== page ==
If you are a professional photographer then you know you are always creating new content. Having a system that stores, organizes, and archives all this content is a must. Image files consume a lot of storage space and laptops or even a bulky PC with terabytes of storage is just not the best long-term solution. Before you know it, you are buying external drives to compensate for the lack of storage. In order to upload or download files, external drives typically have to be connected to your computer and as someone who constantly shooting, either in a studio or on-location, you do not need another piece of equipment to carry. Also, as a professional, you need more than just image storage. You probably require 24/7 access to important business documents like contracts or shot lists. Keeping track of all these files and ensuring they are stored safely is exhausting and takes away from your creativity. You need a storage solution that makes production easy and rapidly stores information in an organized fashion. With NAS, image files are quickly saved and accessible from just about anywhere. NAS servers are flexible giving you the power to store just about any file type. You get immediate access to your information and can seamlessly interface with clients or other professionals.
Programming & Development
If you are a programmer or developer, then you are probably use to an agile project formatted workflow. Team environments like this are intensive and fast pace. They require seamless communication and constant collaboration otherwise, projects will stall and lose progress. NAS is perfect for these situations because it allows users to easily share files with each other without needing to save multiple version. Also, everyone does not need to be in the same physical location. NAS makes files accessible from anywhere to any authorized user. You can simplify workflow, eliminate work duplication, improve collaboration, and increase productivity.
Below are products that are newly released in the industry and available for pre-order or for sale. All pricing was accurate at the time this content was produced.
Synology DS920+ (Diskless)
$ 549.99Per Unit
- Backup & Stream Media
- Diskless System
- Intel Celeron J4125 4-core 2.0GHz
- Bursts up to 2.7GHz
- 2 x 10/100/1000M
- 2 x USB 3.0
Synology DS220+ (Diskless)
$ 299.99Per Unit (Limit 2 Per Customer)2 Drive Bay
- Usage Backup & Stream Media
- Diskless System
- Intel Celeron J4025 2-core 2.0GHz
- Bursts up to 2.9GHz Processor
- 2 x 10/100/1000M
- 2 x USB 3.0
Popular Diskless Network Attached Storage
When you are shopping for a diskless NAS unit, you need to also consider what hard drives you should buy. There are many hard drives out there, but the Seagate Ironwolf series is perfect for any network storage solution. They have the read/write speed you need and come in a variety of storage capacities (see below). These drives are designed for NAS solutions and as such stand above the competition.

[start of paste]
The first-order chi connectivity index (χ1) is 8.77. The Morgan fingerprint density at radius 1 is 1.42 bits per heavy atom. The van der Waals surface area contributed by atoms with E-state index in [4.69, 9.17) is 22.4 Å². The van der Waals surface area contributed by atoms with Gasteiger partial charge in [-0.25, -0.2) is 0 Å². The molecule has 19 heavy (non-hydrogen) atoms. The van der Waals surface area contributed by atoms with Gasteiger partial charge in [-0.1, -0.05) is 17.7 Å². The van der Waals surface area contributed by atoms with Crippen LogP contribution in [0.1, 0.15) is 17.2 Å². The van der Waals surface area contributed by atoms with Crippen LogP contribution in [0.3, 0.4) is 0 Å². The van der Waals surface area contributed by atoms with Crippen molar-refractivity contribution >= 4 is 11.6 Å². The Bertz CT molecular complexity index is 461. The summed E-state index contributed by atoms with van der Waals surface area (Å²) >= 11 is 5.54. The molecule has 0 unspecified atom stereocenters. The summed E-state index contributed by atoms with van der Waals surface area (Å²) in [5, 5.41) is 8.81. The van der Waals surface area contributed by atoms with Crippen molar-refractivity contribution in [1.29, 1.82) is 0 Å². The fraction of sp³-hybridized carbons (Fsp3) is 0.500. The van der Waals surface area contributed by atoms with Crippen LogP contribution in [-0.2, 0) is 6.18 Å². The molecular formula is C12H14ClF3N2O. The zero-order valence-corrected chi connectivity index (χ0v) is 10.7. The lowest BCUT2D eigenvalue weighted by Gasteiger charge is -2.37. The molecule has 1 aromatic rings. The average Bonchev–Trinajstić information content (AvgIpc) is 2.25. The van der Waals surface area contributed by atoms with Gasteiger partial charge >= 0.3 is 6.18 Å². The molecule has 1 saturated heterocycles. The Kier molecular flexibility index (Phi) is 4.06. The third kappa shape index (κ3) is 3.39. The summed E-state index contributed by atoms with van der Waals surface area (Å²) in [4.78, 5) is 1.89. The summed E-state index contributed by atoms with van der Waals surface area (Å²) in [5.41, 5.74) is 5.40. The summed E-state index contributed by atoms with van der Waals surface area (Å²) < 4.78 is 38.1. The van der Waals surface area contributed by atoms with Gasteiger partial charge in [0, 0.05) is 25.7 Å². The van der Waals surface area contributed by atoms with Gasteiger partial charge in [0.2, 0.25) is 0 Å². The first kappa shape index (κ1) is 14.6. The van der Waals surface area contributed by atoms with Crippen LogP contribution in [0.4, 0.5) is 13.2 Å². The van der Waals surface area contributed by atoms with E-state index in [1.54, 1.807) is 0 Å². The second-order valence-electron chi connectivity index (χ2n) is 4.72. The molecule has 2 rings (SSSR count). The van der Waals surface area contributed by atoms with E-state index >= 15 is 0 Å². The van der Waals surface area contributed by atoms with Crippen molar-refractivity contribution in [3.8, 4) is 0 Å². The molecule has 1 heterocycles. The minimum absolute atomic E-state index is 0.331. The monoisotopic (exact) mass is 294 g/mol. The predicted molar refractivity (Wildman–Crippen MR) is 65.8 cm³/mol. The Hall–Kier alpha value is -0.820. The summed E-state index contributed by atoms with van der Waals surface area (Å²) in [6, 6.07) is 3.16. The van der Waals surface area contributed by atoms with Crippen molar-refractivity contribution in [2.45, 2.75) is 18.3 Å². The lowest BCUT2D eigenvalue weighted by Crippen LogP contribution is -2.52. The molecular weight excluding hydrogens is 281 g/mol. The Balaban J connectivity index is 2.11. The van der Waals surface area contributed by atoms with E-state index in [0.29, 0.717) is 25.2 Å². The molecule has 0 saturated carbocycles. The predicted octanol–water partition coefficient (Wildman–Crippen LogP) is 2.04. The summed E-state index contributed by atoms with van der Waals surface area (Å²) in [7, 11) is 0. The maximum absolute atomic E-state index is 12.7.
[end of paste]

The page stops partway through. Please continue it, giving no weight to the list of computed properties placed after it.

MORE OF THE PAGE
1. QNAP 3-Bay 64-bit NAS with Built-in 10G Network
The QNAP 3-bay NAS can easily cater a secure RAID 5 array with three disks for optimized storage capacity and protection against one disk failing. It also features one built-in 10 GbE SFP+ port for accelerating massive file sharing and intensive data transfer.
2. Drobo 5 Bay Network Attached Storage
Known for high-degree of storage space it offers, Drobo’s 5-bay NAS is yet another exceptional unit in a tower form factor. It comes equipped with up to 64TB of storage space supported, multiple RAID configurations to safeguard your data, and allows users to easily enjoy enhanced remote access to all their information.
3. NETGEAR ReadyNAS 424 4-bay Network Attached Storage (Diskless)
The Ready NAS 424 is a high-performing storage unit suited for small business and creative professionals. It comes equipped with four disk bays supporting up to 40TB of storage. Powered by a 1.5GHz dual-core processor, it allows for the connection of simultaneous users and remote access capability. Businesses can enjoy up to five levels of data protection, automated backups options, and quick disaster recovery. Additionally, NETGEAR provides a remote monitoring app and dedicated cloud support.
4. Asustor AS6404T, 4-Bay NAS (Diskless)
The Asustor AS6404T is a comprehensive 4 bay NAS equipped with an Intel Celeron (Apollo Lake) quad-core processor for powerful output. The enhanced CPU and GPU provide comprehensive performance upgrades as does the 8GB expandable dual-channel memory. It is an economical NAS solution that is perfect for business, home, or personal use.
5. Synology 2 Bay NAS DiskStation DS218+ (Diskless)
The DS218+ is a compact NAS unit targeting the home user. It features a dual-core processing unit integrated with AES-NI encryption technology. It comes with two hard drive slots and a trio of USB 3.0 ports for attaching external storage. It is easy to use and comes with a variety of add-ons for advanced file sharing and 4K video transcoding. The tower unit supports up to 113 MB/s of encrypted reading and 112 MB/s of encrypted writing.
Future Prospects of NAS
Traditionally, network-attached storage used to be reserved for the business market. However, recent developments suggest a growing interest in network attached storage for home users. As more SMB’s expand across the global network, they will experience a growing need for efficient data management. NAS devices will help them to scale up rapidly while securing their data and innovations from unauthorized parties. Usage among consumer markets and home-based businesses will increase, with a decent device going for less than $1,000.